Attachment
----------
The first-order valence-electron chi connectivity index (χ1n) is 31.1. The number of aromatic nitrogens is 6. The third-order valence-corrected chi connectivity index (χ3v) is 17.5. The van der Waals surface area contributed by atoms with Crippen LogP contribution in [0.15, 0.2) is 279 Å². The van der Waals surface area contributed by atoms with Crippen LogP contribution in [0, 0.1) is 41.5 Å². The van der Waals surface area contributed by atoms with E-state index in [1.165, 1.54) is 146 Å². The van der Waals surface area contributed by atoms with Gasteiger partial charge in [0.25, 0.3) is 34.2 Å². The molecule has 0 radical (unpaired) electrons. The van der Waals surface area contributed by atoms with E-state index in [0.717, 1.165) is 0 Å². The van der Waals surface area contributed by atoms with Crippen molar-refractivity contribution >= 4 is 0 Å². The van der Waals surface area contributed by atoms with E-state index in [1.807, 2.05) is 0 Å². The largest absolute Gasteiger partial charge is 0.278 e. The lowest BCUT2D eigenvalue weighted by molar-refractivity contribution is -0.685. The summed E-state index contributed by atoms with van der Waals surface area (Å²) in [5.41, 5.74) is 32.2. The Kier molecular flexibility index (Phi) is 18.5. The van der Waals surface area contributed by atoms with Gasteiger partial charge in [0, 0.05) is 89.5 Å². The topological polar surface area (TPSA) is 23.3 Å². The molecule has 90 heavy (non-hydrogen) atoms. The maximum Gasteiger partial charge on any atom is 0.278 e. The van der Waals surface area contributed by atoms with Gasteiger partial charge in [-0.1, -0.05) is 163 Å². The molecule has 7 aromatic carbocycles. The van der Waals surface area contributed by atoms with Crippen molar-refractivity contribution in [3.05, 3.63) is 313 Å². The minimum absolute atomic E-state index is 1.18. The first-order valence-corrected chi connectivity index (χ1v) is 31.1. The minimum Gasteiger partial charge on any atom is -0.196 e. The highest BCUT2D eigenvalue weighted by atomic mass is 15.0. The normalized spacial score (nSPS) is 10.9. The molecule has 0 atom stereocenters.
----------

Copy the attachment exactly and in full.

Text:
The first-order valence-electron chi connectivity index (χ1n) is 31.1. The number of aromatic nitrogens is 6. The third-order valence-corrected chi connectivity index (χ3v) is 17.5. The van der Waals surface area contributed by atoms with Crippen LogP contribution in [0.15, 0.2) is 279 Å². The van der Waals surface area contributed by atoms with Crippen LogP contribution in [0, 0.1) is 41.5 Å². The van der Waals surface area contributed by atoms with E-state index in [1.165, 1.54) is 146 Å². The van der Waals surface area contributed by atoms with Gasteiger partial charge in [0.25, 0.3) is 34.2 Å². The molecule has 0 radical (unpaired) electrons. The van der Waals surface area contributed by atoms with E-state index in [0.717, 1.165) is 0 Å². The van der Waals surface area contributed by atoms with Crippen molar-refractivity contribution >= 4 is 0 Å². The van der Waals surface area contributed by atoms with E-state index in [1.807, 2.05) is 0 Å². The largest absolute Gasteiger partial charge is 0.278 e. The lowest BCUT2D eigenvalue weighted by molar-refractivity contribution is -0.685. The summed E-state index contributed by atoms with van der Waals surface area (Å²) in [5.41, 5.74) is 32.2. The Kier molecular flexibility index (Phi) is 18.5. The van der Waals surface area contributed by atoms with Gasteiger partial charge in [0, 0.05) is 89.5 Å². The topological polar surface area (TPSA) is 23.3 Å². The molecule has 90 heavy (non-hydrogen) atoms. The maximum Gasteiger partial charge on any atom is 0.278 e. The van der Waals surface area contributed by atoms with Gasteiger partial charge in [-0.1, -0.05) is 163 Å². The molecule has 7 aromatic carbocycles. The van der Waals surface area contributed by atoms with Crippen molar-refractivity contribution in [3.05, 3.63) is 313 Å². The minimum absolute atomic E-state index is 1.18. The first-order valence-corrected chi connectivity index (χ1v) is 31.1. The minimum Gasteiger partial charge on any atom is -0.196 e. The highest BCUT2D eigenvalue weighted by atomic mass is 15.0. The normalized spacial score (nSPS) is 10.9. The molecule has 0 atom stereocenters.